UK watchdog to force Ryanair to sell most of its near 30pc stake in Aer Lingus
Ryanair will be forced to cut its stake in Aer Lingus to no more than 5pc, a UK competition watchdog has ordered this morning.
The Competition and Markets Authority (CMA) said today that it has provisionally decided that it doesn’t agree with Ryanair’s contention that because IAG made an approach to buy Aer Lingus that Ryanair should not now be forced to offload most of its near 30pc stake in its smaller rival.
The CMA's predecessor, the Competition Commission, ordered Ryanair in 2013 to reduce its Aer Lingus holding, citing competition concerns. The watchdog also claimed that because Ryanair was such a big shareholder in Aer Lingus, it was likely to deter other airlines from making a bid to buy Aer Lingus.
Ryanair has claimed the fact that IAG has now made an approach to buy Aer Lingus negates a fundamental plank of the CMA decision to make it cut its stake in its smaller rival.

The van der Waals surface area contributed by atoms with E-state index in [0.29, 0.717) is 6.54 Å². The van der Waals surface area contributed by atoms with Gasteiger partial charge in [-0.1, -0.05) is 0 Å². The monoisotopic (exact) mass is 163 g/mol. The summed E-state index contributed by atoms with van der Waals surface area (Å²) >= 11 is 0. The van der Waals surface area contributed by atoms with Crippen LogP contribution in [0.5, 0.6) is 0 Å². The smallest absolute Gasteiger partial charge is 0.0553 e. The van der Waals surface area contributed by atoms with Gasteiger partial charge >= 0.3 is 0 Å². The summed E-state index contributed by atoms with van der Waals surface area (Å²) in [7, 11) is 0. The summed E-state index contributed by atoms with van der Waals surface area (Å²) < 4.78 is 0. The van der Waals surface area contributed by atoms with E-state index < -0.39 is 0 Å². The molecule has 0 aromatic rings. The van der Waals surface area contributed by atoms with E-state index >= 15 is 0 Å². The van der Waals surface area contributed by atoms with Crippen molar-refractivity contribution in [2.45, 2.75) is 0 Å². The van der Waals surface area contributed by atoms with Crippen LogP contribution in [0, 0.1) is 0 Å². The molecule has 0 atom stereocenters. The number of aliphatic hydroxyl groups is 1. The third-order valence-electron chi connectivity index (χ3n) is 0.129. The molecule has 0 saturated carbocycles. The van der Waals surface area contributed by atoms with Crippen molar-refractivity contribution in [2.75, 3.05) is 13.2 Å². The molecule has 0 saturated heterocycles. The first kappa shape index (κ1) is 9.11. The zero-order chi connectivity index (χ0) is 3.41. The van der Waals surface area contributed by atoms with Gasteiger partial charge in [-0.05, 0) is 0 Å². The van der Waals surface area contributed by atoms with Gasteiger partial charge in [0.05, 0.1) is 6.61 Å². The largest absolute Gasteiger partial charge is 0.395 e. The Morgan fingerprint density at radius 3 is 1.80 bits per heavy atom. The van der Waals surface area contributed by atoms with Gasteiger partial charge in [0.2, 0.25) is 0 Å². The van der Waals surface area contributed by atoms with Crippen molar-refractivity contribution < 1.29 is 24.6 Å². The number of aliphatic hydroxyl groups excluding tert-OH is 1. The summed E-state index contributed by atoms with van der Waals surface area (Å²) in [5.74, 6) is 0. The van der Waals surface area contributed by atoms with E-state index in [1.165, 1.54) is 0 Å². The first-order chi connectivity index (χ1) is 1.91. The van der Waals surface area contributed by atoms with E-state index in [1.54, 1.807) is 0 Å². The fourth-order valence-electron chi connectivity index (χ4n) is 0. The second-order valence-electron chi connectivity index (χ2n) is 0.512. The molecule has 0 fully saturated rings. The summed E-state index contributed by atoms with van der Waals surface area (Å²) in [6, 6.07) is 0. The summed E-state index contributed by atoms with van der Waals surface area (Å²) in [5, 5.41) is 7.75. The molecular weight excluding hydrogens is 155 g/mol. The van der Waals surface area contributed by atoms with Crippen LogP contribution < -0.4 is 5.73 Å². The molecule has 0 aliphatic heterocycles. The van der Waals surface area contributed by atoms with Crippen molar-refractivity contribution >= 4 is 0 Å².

Ryanair asked the CMA to consider that a material change of circumstances had now occurred, which made the original order to cut the Aer Lingus stake invalid.
The CMA said this morning that an inquiry group of independent CMA members has provisionally decided that there is no material change in circumstances or special reason not to proceed to implement the remedies it previously set out.
Ryanair criticised the decision and a spokesman described it as “manifestly wrong”.
“The recent offers by IAG for Aer Lingus totally disprove and undermine the bogus theories and unsubstantiated evidence on which the CMA’s final report was based,” said Ryanair spokesman Robin Kiely.
He insisted that the divestment remedy must be revoked in light of the “compelling” new evidence.
Ryanair is also trying to appeal the findings of the CMA’s previous final report to the UK’s Supreme Court.
“We have carefully considered submissions from Ryanair and others and taken into account all relevant circumstances, including the fact that the IAG bid is conditional on receiving an irrevocable commitment from Ryanair,” said Simon Polito, chairman of the CMA Ryanair/Aer Lingus inquiry group.
“Having done so, our provisional view is that neither recent events nor the time that has passed since our final report are reasons not to implement the divestment remedy.”
The Government is expected to make a decision in the next couple of weeks on whether it will support a sale of the State’s 25.1pc stake in Aer Lingus to IAG as part of a €1.4bn takeover.